If you ever attended to one of my talks, you must have heard me saying that I truly believe that, instead of fighting each other, vets and breeders can – and should! – work together (and I know what I am talking about, remember, >90% of my clients at the vet school were breeders!). And last week, I had the opportunity to deliver this very message to my fellow vet colleagues working in the canadian atlantic provinces. 4 days, 5 talks (2 of them during the NBVMA – New Brunswick Veterinary Medical Association- and 1 to the vet students at the Atlantic Vet College in PEI) and great discussions around canine and feline reproduction. Here are three interesting questions I received that I think are worth sharing with the rest of our PRO community.
1/ Should we let newborns suckle a bitch/queen suffering from mastitis?
Mastitis in the bitch/queen is usually of bacterial origin. Increased number of bacteria/bacteria’s toxins in the milk can lead to the development of what we refer to as toxic milk syndrome in the newborns (classical symptoms observed being enlarged painful abdomen, neonates crying after suckling, neonatal diarrhea, weight loss…). Fortunately, we have very efficient treatments today to cure bitches/queens suffering from mastitis – mainly based on the use of appropriate antibiotics. However, should we systematically hand-rear puppies/kittens after this disease has been diagnosed in the mother? I personally think that’s a hard question to answer. Indeed, since the treatment administered to the bitch will usually diffuse through the milk, newborns will then somehow be treated and protected at the same time (keep in mind however that not all antibiotics can be used in this case, this should be discussed with your vet!). There is however a risk for neonates to develop diarrhea (related to the treatment or the bacteria). I usually don’t want to take this risk and ask the breeders to bottle-feed the puppies/kittens: this will require more involvement from them (bottle-feeding, especially if dealing with a large litter, is a lot of work; remember!) but less risks will be taken. The point is that there is no perfect approach, and the two of them can be considered. One rule of thumb then: always speak with your vet to see what will fit you best!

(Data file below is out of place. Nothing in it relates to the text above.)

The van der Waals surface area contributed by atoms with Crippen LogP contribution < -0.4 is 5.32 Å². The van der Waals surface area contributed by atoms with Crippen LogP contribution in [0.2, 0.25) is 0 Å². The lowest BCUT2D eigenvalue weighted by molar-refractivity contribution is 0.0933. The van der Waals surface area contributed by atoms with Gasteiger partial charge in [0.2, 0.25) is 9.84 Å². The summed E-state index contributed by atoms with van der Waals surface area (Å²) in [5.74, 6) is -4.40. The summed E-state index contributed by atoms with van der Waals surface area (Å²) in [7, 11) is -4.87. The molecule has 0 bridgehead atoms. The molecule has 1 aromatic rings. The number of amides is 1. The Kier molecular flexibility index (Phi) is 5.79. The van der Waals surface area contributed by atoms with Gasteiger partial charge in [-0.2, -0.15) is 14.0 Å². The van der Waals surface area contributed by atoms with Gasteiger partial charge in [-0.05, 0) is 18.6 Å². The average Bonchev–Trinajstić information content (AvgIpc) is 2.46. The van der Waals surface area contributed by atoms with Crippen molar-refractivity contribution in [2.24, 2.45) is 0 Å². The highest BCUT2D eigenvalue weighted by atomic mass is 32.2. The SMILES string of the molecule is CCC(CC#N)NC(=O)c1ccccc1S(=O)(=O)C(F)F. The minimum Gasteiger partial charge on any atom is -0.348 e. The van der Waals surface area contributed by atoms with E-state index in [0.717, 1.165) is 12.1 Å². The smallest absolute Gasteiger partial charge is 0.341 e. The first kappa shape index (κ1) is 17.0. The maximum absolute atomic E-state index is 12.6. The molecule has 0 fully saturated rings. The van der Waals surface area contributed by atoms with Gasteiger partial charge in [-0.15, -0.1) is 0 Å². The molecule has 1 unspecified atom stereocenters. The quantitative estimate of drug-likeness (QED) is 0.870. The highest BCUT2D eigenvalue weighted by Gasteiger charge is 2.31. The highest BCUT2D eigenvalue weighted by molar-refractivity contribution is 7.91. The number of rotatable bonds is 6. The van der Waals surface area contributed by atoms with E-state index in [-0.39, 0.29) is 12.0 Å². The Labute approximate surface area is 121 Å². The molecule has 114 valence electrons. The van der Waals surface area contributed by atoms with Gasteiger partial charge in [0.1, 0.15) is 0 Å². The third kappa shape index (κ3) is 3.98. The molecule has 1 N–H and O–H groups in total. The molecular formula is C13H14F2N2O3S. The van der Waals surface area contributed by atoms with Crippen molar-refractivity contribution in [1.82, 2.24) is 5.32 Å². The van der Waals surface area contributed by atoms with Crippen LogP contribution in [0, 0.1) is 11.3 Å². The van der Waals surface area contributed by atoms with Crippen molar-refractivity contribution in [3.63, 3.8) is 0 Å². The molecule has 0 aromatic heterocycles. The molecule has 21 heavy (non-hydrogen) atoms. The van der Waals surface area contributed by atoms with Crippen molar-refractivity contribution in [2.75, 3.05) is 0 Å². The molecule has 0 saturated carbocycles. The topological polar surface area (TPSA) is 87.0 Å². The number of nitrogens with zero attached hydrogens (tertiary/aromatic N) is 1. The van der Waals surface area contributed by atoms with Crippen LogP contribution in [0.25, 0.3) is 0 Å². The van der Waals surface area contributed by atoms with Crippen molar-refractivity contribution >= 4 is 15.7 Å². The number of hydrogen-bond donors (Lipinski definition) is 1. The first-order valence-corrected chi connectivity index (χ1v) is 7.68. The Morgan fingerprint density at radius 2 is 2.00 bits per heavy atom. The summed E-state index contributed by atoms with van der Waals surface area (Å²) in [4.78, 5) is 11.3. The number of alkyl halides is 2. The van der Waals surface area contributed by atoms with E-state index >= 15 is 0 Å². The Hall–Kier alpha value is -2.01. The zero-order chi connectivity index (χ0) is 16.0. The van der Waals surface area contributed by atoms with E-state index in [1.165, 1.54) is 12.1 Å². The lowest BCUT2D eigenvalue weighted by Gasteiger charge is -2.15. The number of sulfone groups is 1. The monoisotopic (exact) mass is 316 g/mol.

2/ If the bitch once had a C-section, does this mean C-sections will always be required?
I believe this comes from human medicine, since a woman who once required a C-section will always give birth by C-section afterwards. In my experience, this is not true in the bitch and queen. I had cases where we once did a C-section, and at the following pregnancy the animal gave birth naturally. I think the most important thing today is to focus on predisposing factors that can increase the risk of dystocia. We did a study few years ago in the bitch; you can have a look here to see the results. Again, speaking with your vet is important and if any risk is identified, scheduling a C-section might be the best option.
3/ What about performing a vaginal toucher in a pregnant bitch to detect if the cervix is open or not?
I often hear about that and I think it also comes from human medicine (because this is what a human obstetrician will do, right?). However the anatomy is quite different in the bitch. The vagina is very long and the cervix is located very far away from the vulvar opening… It is therefore totally impossible to palpate the cervix when performing a vaginal toucher. This can only be done by using vaginal endoscopy (= a small camera introduced in the vagina of the bitch). This tool can be really helpful in cases where uterine inertia (=the uterus does not contract during parturition) is suspected: if the cervix is wide open, the bitch is definitely ready to give birth and the vet surgeon will be able to quickly propose the most appropriate therapeutic approach for this case.